Ion Science moves to new £4.5million HQ
Gas detection specialist firm growing at 30 per cent a year
Ion Science, the rapidly-growing manufacturer of high-performance gas detection instrumentation and sensors, has moved into its state-of-the-art £4.5million headquarters.
The company, which is growing at around 30 per cent a year, has stayed in Fowlmere and moved a short distance to the purpose-built, 1,500 sq m HQ in The Hive, in Butts Lane.
Ion Science is a leader in photoionisation detection (PID) technology and claims to manufacture and supply more PID sensors than any other gas detection company in the world.
Its sensors are used by global gas detection manufacturers for occupational health and environmental monitoring, and they are found within most PID instrumentation available today for the detection of volatile organic compounds (VOCs).
Ion Science’s instruments are designed for use across a wide number of applications, including oil and gas, chemical and petrochemical, industrial hygiene, environmental, pharmaceutical and hazardous materials.
Rapid growth prompted the major investment in the new HQ.
“We needed the space. We are at around £16m turnover and we are highly profitable,” said managing director Duncan Johns. “We are growing at around 40 per cent this year. We grew about 30 per cent last year, and expect to keep growing at around that rate for the next five years.”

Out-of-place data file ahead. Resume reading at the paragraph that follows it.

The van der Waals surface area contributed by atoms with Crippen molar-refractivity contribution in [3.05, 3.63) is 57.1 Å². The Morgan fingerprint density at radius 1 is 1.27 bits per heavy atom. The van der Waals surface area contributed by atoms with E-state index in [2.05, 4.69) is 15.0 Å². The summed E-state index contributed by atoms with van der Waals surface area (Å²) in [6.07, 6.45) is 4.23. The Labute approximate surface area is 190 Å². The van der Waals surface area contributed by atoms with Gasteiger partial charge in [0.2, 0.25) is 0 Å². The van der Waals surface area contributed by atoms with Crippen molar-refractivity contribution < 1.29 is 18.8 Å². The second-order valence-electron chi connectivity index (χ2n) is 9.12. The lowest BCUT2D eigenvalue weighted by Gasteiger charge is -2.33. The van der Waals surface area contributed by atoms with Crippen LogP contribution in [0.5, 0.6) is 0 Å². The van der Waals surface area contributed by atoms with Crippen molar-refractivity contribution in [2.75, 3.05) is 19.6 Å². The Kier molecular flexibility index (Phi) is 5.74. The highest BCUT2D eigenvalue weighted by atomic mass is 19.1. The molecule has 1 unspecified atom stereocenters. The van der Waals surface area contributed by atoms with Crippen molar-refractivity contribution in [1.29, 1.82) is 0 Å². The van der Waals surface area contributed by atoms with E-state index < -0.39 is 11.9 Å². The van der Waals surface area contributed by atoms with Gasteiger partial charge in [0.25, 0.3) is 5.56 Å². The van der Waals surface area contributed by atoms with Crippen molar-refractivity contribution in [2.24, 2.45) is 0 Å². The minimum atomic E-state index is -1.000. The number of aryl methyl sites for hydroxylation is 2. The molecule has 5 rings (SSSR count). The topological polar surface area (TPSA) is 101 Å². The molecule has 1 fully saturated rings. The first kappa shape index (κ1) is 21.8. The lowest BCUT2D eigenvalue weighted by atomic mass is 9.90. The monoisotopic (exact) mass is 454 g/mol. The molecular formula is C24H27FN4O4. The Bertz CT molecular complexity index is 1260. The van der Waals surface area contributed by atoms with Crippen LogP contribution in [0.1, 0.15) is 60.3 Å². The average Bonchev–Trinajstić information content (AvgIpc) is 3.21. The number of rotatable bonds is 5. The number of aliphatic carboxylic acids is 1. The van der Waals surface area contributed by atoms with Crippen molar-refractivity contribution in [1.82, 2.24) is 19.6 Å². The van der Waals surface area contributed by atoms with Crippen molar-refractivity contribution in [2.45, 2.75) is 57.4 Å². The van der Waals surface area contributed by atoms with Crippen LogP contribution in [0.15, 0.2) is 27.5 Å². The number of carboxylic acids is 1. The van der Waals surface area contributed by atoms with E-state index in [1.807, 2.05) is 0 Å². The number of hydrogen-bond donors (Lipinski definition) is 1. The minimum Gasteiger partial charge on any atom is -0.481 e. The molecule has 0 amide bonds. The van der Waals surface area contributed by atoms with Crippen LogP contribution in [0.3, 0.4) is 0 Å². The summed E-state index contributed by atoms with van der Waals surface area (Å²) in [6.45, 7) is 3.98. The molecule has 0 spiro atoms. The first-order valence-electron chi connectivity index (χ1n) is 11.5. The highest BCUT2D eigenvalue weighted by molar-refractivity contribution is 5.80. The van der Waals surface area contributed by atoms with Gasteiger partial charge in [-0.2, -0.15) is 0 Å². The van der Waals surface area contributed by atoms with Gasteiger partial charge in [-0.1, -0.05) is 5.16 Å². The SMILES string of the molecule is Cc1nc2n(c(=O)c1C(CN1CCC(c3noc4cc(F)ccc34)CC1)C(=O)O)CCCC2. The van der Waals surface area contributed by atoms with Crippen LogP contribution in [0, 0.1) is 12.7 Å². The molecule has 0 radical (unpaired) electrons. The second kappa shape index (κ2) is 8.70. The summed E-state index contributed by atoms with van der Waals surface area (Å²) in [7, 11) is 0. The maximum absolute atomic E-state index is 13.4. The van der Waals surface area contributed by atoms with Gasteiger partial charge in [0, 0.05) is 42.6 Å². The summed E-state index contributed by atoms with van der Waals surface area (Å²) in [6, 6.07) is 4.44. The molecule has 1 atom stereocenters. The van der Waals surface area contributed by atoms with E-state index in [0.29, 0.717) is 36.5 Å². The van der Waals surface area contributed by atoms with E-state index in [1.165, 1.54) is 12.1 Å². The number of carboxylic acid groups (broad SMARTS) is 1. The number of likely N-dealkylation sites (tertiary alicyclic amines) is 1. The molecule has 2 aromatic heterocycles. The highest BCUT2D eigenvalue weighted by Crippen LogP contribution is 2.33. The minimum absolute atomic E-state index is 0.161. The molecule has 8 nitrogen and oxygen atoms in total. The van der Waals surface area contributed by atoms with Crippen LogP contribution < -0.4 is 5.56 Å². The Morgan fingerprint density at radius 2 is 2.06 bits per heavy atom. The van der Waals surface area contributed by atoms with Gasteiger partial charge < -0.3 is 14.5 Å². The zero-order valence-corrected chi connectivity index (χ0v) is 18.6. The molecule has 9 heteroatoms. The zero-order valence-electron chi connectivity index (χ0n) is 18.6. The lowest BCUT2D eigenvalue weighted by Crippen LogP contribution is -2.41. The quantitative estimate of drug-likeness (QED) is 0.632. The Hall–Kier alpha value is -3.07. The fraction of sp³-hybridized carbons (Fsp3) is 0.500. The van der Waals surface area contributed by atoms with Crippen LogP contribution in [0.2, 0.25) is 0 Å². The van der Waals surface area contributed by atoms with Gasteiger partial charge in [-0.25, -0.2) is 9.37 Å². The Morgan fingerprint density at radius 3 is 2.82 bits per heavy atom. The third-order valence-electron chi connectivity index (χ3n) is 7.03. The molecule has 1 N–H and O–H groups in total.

And there was a family connection to the design of the new building, as Mr Johns explained: “It was designed by one of my cousins, Gary Johns, an architect in Ely. He was very sympathetic to what we were trying to do and he delivered. It is very flexible – if we wanted to change it all tomorrow, we could do that.
“It is not your classic factory by any stretch of the imagination. Some people have been to see it and said it looks like a very luxurious house. We will be able to live in it for the next 10 years.”
Ion Science, founded in 1989, manufactures a range of technologically-advanced PID sensors, VOC detectors, leak detectors, benzene monitors and mercury detectors, which are sold via a worldwide network of distributors.
Mr Johns, who joined as MD in 1999, said: “PID technology has been around since the 1960s – it was developed in Cambridge in 1963 – and we have miniaturised it and made it more sensitive than ever before.”
Ion Science is renowned for the humidity-resistant performance of its technology. Johns ascribes much of the company’s success to its understanding of the key issues and its intellectual property in monitoring gaseous atmospheres in high humidity in countries like China and elsewhere in Asia.
“The VOC marketplace is exploding, particularly in Asia where indoor air quality is a big issue. The average person in China will understand what a VOC is,” said Mr John.
Ion Science currently employs 60 people at its Fowlmere base and Johns expects that to grow to 100 by the end of next year, mainly with roles in production engineering but also in sales and marketing.
Mr Johns said: “There is growth across the world. There is high growth in China and in Asia, and in Europe too. We are investing heavily in R & D, nearly £1m every year. With the new facility, we’re now ideally positioned to focus on further expanding our presence in global occupational health and environmental monitoring applications.”